Claws, Jaws and Spikes: The Science of the Dinosaur Arsenal

Thursday, August 19, 2010

From the playground sandbox to the big screen, we love to imagine dinosaurs tearing into one another. The teeth, horns, claws, and spikes that adorn their skeletons must have had some purpose, after all.

Since the time of their scientific discovery in the early 19th century, dinosaurs have frequently been depicted as ferocious creatures often locked in lethal combat. Images of a Triceratops facing down a Tyrannosaurus bring such long-past confrontations to life, but, thanks to a slew of new studies, paleontologists can do much more than just imagine attack and defense in the prehistoric world.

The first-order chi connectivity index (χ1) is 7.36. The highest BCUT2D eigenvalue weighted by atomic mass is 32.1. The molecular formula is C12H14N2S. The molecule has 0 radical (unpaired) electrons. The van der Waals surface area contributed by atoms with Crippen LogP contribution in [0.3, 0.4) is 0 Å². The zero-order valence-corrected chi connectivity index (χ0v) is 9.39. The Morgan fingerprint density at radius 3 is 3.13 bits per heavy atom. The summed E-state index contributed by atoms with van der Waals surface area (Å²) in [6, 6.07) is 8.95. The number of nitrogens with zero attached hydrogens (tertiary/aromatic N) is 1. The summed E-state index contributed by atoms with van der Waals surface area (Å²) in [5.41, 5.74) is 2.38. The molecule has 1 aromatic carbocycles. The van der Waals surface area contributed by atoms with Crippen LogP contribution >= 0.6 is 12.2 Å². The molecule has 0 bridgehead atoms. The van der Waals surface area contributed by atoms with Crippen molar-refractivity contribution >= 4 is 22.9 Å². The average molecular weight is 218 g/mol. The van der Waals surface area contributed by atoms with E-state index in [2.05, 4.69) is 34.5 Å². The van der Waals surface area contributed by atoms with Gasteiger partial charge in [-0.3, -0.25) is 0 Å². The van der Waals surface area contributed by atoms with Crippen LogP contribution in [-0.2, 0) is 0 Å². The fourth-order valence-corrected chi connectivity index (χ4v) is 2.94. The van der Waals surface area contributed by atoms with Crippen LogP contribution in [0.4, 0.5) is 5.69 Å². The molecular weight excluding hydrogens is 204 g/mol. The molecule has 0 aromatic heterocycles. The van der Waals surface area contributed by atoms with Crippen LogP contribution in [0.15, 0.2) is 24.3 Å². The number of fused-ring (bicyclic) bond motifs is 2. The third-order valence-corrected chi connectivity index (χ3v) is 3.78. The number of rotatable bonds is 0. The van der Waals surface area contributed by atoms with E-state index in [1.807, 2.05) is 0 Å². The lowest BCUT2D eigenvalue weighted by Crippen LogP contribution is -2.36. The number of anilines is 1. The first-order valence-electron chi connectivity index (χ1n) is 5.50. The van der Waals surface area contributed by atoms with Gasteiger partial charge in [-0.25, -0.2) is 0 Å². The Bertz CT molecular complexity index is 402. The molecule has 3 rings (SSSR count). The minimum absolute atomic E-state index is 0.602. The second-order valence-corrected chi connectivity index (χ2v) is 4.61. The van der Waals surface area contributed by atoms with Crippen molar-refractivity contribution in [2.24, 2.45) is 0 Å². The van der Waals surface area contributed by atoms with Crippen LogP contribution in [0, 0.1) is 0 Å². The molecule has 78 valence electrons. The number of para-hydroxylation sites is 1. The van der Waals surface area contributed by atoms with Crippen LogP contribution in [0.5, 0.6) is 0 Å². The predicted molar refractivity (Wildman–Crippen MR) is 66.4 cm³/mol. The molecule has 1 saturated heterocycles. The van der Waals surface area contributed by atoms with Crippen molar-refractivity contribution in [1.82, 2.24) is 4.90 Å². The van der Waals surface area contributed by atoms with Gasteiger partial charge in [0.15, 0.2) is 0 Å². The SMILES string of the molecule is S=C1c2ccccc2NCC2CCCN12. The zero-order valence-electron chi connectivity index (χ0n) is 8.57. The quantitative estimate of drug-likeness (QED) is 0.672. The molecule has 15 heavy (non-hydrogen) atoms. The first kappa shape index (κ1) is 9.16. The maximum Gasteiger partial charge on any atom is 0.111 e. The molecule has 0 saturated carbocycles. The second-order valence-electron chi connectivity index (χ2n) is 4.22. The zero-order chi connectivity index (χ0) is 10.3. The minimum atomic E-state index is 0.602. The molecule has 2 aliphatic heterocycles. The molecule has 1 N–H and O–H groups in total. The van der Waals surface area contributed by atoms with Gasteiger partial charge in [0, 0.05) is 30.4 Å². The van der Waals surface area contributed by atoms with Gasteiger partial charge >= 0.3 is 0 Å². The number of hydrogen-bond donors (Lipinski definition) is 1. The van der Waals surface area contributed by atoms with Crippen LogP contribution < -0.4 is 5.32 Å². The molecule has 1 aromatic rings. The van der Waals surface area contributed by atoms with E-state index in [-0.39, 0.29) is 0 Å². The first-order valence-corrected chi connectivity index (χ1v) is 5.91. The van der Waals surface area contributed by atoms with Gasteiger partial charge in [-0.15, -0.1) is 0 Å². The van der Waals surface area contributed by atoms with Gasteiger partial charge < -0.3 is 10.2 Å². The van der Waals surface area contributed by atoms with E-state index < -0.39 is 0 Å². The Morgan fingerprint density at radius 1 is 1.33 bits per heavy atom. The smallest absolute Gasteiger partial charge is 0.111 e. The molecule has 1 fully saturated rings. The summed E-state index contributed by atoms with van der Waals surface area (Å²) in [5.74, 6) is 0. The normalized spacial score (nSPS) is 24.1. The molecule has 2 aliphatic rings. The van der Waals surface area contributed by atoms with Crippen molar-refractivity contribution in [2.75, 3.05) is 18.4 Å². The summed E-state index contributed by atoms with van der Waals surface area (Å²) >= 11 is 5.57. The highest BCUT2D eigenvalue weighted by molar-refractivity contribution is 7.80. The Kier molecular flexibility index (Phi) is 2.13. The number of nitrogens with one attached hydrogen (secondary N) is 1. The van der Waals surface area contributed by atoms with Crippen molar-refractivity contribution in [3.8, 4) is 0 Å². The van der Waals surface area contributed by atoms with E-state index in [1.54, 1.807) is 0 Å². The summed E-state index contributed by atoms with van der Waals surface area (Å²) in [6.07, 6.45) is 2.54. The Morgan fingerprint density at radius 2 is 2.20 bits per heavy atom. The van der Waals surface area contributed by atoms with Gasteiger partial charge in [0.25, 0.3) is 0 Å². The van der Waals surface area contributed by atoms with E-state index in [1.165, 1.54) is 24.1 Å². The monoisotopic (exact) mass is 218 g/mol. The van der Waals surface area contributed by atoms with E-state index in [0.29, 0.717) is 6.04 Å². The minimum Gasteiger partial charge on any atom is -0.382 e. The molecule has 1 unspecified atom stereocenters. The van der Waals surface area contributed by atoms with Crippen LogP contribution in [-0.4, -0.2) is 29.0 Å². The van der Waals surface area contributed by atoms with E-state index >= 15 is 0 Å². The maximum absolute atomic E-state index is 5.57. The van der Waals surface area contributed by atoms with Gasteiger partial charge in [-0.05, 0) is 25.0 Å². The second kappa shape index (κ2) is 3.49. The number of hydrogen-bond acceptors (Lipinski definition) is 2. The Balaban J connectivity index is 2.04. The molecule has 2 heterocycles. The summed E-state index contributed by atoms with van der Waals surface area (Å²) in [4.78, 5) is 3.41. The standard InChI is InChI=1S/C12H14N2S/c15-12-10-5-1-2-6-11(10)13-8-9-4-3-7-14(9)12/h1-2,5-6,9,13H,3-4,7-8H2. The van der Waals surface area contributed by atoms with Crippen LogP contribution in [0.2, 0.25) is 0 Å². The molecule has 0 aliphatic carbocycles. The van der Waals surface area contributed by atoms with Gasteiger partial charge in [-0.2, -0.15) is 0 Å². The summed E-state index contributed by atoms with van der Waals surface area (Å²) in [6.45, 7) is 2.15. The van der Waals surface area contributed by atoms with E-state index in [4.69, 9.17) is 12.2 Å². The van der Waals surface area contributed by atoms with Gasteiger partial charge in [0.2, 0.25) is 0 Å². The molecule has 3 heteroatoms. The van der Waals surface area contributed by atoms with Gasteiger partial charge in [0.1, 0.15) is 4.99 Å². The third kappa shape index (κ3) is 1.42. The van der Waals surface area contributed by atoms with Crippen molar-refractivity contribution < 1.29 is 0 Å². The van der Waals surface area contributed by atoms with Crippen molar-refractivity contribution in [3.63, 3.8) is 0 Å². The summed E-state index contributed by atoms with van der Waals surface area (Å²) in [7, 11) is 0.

Dinosaur bones are what remain of once living, breathing animals, and through disparate scientific techniques – from biomechanics to bone histology – paleontologists are providing us with an unprecedented view of the lives and biology of these creatures.

Some of these findings, such as the ability of Tyrannosaurus to toss large hunks of meat into the air before biting back down on them, make them even more frightening, while the notion that the “weapons” of many herbivorous dinosaurs were used more for display than defense is causing scientists to rethink what has been assumed about their evolution.

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